Topics listed under this selection are intended to provide basic information and links to more in-depth information. Some topics have their own page, such as water conservation. As topics on this page are expanded they will be moved to a separate page.
Have you seen a snake that you would like to identify. Or possibly you just want more detailed information on a frog or salamander, then visit the UGA SREL site for more information on reptiles and amphibians that live in Georgia and South Carolina.
Would you like to identify an interesting wildflower you may have seen on a hike. Then visit this informative link for Georgia wildflowers. This is a selection of wildflowers from the US Wildflower database.
Need to find a location for recycling purposes or disposal of such items as batteries or CFLs, then check these sites out. The first site provides waste disposal and recycling information specific to Forsyth county. The second is a general search site for locating recycling sites by zip code, you will need to select the type item that is to be recycled. i.e. newspapers, magazines etc. The third site provides information on recycling resources and tools. Also, has locations for electronics recycling locations.
The site listed below has activities, facts, pictures and other information for the younger person that is interested in spiders. This link is good for spider identification.
Black Bear Sightings In Forsyth County
– growing North Georgia bear population is expanding southward.
Sightings of black bears are becoming more and more frequent in South Forsyth
county. The following comes from a discussion between a Master Naturalist and a DNR representative regarding bear issues.
“The bear population in North Georgia is exploding at the same time that its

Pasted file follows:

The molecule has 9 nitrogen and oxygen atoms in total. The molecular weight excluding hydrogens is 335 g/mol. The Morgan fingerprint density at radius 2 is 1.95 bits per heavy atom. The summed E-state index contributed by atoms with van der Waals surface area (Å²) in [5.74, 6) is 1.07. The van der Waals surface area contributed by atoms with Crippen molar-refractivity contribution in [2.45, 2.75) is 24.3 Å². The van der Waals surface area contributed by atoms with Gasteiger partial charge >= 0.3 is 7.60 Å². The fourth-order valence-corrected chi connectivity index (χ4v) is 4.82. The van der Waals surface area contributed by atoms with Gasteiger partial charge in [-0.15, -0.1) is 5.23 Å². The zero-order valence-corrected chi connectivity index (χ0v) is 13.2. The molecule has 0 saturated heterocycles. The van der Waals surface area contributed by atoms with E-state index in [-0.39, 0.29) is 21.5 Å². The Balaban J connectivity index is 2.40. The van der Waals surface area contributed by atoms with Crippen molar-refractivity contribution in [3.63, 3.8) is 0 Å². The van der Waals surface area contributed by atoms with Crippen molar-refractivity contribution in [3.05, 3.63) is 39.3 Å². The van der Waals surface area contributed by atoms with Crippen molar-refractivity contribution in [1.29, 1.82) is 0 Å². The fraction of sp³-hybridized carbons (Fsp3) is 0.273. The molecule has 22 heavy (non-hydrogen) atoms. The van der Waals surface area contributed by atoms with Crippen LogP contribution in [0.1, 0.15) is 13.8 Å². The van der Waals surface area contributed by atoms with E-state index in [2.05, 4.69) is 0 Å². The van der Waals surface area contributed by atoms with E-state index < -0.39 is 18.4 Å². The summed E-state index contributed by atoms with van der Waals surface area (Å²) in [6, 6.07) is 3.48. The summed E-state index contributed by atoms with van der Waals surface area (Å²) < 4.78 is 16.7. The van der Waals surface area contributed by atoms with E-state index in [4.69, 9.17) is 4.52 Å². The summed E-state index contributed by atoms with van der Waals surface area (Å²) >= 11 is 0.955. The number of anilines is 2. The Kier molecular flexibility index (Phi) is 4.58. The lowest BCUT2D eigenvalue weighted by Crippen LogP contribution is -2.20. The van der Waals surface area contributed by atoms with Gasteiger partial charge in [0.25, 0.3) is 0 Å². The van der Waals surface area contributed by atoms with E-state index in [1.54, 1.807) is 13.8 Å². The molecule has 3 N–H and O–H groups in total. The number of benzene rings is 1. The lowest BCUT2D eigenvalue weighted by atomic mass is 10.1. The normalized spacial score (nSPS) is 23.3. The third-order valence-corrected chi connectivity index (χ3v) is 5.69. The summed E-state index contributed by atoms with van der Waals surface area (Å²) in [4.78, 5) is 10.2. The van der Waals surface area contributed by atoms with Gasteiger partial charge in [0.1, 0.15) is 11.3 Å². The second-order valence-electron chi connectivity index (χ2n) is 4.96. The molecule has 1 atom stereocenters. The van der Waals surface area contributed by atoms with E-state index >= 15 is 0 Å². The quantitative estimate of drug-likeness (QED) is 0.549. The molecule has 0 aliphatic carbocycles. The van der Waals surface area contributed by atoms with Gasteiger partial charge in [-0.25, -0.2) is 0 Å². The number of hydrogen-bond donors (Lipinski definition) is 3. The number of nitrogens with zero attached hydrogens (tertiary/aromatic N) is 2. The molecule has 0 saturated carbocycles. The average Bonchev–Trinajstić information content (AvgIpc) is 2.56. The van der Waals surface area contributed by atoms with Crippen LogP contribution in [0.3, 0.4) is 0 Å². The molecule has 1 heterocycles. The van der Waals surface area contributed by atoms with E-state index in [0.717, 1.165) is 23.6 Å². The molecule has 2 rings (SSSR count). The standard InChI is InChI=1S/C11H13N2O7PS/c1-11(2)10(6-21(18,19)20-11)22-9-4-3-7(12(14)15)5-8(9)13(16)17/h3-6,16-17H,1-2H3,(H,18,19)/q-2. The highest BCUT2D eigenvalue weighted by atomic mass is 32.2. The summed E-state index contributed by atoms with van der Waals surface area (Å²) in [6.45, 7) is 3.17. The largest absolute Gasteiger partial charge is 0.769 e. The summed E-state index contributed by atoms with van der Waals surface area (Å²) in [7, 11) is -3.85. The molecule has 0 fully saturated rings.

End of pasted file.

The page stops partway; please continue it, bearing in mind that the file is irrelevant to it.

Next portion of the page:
habitat is being squeezed – hence more sightings in Forsyth County. In
the past week, the DNR received enough reports of bear sightings to conclude that there are three sows (moms) with cubs in the county. The fact that they are sows with cubs – as opposed to young males that wander a wider range – indicates that they likely gave birth in this
area and are raising cubs within a few miles.”
“Since it is easier to change human behavior than bear behavior, the DNR is advising us to change our lifestysle patters, In other words, we will have to do
some things differently to stay safe. The biggest temtations for bears
are: bird feeders and trash cans left outside.”
In summary the DNR has no plans to capture and relocate bears because
there is no place to take them. The trend is for there to be more and
more sightings in Forsyth County. Report bear sightings to the DNR >
(770-585-5700) so that they can track bear occurrances. Click on the links below for more details and safety tips provided in DNR documents.
Black Bear Safety Information
Bear Fact Sheet
Black Bear Brochure
The honey bee is experiencing a rapid rate of decline in population and currently there is a raging controversy about what is causing the this die-off or colony collapse, mites, virus, pesticides etc.). Here are a few sites that describe the problem and discuss the possible causes. The EPA site ( Honey Bee Collapse Disorder) ) explains what they are doing regarding this matter. The following
sites discuss current research and findings regarding the problem – Imidacloprid Linked to Bee Colony Collapse ; Pesticides Not Yet Linked To Bee Colony Collapse ; Controversy Deepens Over Pesticides and Bee Collapse. The
last link gives a nice overview of how the neonicotinoids affect the bees. Note that the neonicitinoids are systemic in the plant so that leaves and flowers contain the pesticide.
– bumblebees can sense electronic field around flowers.
Scientists have recently discovered that bumblebees use electronic fields around flowers to determine the floral shape and whether the flower has recently been visited. Scientists have know since the 60’s that flowers are negatively charged and that pollen would fly off the flower and stick to the bees. However, they did not know that the bees could sense and use that information.
In order to have a habitat certified all you need to do is provide elements from each of the following areas:
•Food Sources – For example: Native plants, seeds, fruits, nuts, berries, nectar
•Water Sources – For example: Birdbath, pond, water garden, stream
•Places for Cover – For example: Thicket, rockpile, birdhouse
•Places to Raise Young – For example: Dense shrubs, vegetation, nesting box, pond
•Sustainable Gardening – For example: Mulch, compost, rain garden, chemical-free fertilizer